‘C’ is for cupcakes or cake pops or cake or CRAZY CHAOS
I remember the moment my daughter was born. It was exhilarating and a huge relief to finally see her and hold her after many months of praying for her conception and, of course, the months I spent carrying her. Those first hours, days and weeks were difficult, yet overwhelmingly tender. When I think back, I have to put my hand on my heart and just recall those memories as fondly as they deserve to be remembered.
Why is it, then, that the anniversary of my daughter’s birth nearly consumed me with guilt, inadequacy and a little bit of lunacy?
We celebrated Cecilia’s second birthday Saturday with a party at my parents’ house. I always intend for my children’s birthday parties to be small, but when combining my family, my husband’s family and a couple close friends who are like family, it turns out to be about 35 people. Not exactly the intimate gathering I dream about in my head.
Before I tell you about the actual party, though, I need to go back. Let’s start with invitations. C.C. discovered “Sesame Street” characters a few months ago even though she’d never even seen the TV show. She likes Elmo, Cookie Monster, Abby, Oscar, Telly and all the others. So of course we would have a “Sesame Street”-themed party.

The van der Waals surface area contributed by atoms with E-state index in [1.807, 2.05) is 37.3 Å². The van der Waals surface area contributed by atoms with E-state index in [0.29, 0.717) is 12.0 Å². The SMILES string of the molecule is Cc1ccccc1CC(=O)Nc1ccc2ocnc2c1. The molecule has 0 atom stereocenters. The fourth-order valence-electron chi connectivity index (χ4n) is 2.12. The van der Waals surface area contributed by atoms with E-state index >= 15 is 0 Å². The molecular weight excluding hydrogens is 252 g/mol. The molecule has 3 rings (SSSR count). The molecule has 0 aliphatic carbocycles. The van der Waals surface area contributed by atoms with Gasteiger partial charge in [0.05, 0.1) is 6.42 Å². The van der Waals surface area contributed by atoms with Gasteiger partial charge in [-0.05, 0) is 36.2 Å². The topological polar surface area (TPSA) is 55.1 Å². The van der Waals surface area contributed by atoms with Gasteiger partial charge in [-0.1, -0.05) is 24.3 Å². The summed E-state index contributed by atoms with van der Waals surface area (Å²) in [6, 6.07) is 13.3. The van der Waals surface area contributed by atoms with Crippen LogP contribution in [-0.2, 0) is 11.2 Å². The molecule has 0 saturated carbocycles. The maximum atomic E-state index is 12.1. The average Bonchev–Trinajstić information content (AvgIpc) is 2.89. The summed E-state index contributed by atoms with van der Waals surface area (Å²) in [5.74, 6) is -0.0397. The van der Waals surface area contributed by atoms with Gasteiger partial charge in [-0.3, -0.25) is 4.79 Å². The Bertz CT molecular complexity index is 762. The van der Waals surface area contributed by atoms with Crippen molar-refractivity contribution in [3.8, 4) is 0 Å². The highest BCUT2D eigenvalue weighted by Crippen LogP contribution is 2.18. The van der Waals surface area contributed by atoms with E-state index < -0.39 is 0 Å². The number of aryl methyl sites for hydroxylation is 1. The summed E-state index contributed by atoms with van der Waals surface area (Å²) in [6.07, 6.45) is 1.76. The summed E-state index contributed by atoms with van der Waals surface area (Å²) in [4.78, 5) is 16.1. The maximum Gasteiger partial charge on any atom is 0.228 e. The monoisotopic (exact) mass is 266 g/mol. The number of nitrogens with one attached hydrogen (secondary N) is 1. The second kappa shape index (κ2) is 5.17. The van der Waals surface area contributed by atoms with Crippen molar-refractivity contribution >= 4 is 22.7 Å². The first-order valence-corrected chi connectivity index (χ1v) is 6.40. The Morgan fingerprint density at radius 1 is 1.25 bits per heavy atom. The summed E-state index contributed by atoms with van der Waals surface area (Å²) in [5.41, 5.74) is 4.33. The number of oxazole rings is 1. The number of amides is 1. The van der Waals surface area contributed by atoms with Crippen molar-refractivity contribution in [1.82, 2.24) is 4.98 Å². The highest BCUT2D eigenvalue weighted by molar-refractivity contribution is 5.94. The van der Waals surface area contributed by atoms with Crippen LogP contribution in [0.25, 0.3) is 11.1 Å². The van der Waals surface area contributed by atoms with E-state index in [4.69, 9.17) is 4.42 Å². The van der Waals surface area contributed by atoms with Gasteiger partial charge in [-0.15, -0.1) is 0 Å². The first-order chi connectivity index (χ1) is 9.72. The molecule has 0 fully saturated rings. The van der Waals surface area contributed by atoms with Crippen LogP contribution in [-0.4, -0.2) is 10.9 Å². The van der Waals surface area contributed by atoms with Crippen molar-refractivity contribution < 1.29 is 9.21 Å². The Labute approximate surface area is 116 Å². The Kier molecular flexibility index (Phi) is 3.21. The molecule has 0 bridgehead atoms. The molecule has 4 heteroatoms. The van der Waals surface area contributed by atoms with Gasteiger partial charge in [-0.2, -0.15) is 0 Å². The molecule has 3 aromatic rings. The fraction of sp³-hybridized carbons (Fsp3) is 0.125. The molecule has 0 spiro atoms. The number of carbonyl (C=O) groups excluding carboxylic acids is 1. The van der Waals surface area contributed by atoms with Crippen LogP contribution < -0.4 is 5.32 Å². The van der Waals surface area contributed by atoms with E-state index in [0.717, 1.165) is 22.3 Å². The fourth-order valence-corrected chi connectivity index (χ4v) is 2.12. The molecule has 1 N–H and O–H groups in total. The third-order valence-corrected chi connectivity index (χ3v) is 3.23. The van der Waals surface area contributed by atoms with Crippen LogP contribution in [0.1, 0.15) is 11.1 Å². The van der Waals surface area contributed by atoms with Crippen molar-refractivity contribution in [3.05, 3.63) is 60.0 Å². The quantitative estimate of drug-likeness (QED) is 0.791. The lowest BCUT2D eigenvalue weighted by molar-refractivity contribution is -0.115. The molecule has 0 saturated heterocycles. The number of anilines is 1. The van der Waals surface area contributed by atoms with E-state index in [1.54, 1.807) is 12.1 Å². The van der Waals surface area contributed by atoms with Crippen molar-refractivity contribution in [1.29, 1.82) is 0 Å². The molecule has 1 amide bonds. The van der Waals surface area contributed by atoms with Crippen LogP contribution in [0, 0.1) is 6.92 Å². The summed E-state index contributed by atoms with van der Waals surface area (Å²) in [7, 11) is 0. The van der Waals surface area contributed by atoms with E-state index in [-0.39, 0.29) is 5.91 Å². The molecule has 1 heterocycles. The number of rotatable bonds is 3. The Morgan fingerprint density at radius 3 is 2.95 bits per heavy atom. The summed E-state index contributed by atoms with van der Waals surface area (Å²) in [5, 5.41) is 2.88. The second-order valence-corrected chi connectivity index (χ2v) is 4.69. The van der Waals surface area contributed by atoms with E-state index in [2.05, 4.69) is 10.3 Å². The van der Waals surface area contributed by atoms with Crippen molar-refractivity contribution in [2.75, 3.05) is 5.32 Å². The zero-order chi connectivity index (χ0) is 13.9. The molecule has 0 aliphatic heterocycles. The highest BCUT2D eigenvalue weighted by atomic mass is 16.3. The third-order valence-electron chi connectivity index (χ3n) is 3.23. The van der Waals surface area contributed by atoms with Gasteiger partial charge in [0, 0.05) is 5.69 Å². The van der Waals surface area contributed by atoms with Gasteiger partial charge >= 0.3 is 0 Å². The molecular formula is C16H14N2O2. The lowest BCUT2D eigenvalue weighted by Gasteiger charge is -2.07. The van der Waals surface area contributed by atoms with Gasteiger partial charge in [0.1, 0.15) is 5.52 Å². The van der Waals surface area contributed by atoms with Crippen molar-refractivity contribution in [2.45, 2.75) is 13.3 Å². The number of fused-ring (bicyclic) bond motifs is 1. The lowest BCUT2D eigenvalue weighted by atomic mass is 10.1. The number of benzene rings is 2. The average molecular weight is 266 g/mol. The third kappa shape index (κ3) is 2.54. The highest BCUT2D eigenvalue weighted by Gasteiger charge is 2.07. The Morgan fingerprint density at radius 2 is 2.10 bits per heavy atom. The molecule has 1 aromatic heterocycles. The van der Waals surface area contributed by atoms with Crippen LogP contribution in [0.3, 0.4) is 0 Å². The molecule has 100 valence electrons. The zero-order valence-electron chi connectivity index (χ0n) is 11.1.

About a month before Cecilia’s birthday, I went to the party store, naively thinking I’d buy three packs of overpriced Elmo or Abby invitations, fill them in with my fancy scrapbooking pens and snail mail them with overpriced stamps. Because all of the adults in our families needed to have Elmo invitations, of course.
Browsing the aisles at the party store, I found Elmo and Abby thank you notes, but the spots for the invitations were empty. Apparently, Elmo and Abby invitations were in high demand. I went to find an employee at the balloon counter.